If Rome were a person, she’d be that wise old relative who oozes wisdom and life experience. In essence, Rome is a well preserved senior citizen. At nearly 3,000 years old… she looks pretty darn good! A great way to explore Rome is via the Appian Way bike tour!
While the city’s sights draw crowds year-round, the Appian Way is tucked outside the city. Dotted with historic remnants, catacombs, waterways and springs, Appia Antica is not to be missed on your Roman holiday.
Gear up and get ready for an adventurous outing; we’re exploring Rome by bicycle!
There is so much to do and see in Rome that it would be nearly impossible to summarize the Eternal City in one post. In this article, I’m focusing solely on a unique experience in Rome: sightseeing by bicycle!
This first segment is for the adventurers who seek a unique view of Rome seen from the lush countryside, full of rich history and sprawling landscapes; an intimate exploration of Christian heritage and Roman engineering. Tickle that adrenalin itch and abandon concern for anything other than just enjoying yourself in the true tradition of fun.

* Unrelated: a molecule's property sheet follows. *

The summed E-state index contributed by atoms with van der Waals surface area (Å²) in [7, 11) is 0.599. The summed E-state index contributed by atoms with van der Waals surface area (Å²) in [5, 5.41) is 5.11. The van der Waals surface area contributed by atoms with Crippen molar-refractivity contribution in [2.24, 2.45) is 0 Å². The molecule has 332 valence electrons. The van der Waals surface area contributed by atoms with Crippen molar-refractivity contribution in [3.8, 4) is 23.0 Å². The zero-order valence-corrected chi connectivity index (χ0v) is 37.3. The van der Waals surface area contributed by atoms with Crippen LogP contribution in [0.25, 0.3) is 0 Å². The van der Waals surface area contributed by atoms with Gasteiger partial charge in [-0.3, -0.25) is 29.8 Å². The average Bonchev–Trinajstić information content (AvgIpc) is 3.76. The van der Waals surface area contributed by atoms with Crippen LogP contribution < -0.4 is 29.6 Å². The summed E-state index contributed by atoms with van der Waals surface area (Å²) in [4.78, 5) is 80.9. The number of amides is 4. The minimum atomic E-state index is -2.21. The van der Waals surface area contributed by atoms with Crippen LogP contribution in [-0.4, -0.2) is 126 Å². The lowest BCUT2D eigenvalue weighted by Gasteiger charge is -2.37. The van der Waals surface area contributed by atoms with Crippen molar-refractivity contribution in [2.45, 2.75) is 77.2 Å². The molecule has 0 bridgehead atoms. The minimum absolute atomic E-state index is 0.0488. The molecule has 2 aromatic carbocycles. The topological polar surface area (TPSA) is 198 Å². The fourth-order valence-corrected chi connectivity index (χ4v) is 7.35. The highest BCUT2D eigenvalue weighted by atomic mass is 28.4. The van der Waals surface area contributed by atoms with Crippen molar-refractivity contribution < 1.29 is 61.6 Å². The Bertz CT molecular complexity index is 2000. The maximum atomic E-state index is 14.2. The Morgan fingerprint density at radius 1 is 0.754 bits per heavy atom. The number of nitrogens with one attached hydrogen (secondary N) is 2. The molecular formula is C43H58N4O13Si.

Can’t get enough of Rome? Here’s my guide for walking Rome and seeing the city’s highlights!
I’m sure you’ve heard the saying “All roads lead to Rome.” In 312 B.C. the Appian Way was one of these roads constructed to connect people to Rome.
It was one of the several enormously long roads that extended from Rome to the corners of its domain and were traveled by military troops, merchants, and peasants alike.
The Appian Way has survived bloody wars, the rise and fall of the Roman Empire, and the evolution of time. The remains of this stoned path are still intact for people to traverse and enjoy the glorious country landscape in the outskirts of the city. The Appian Way bike tour also stops at ancient Christian tombs scattered along the road.
Before leaving the U.S. I did my research to find the company and tour that best suited my travel aspirations. The tour I chose was The Red Bicycle’s Appian Way bike tour: a four hour, 15-mile tour of the Roman countryside including Appia Antica Park, Christian Catacombs, Aqueduct Park and the local water springs of Santa Egeria.
Although The Red Bicycle offers six enticing tours, the fusion of history and nature sold me on the Appian Way Bike Tour.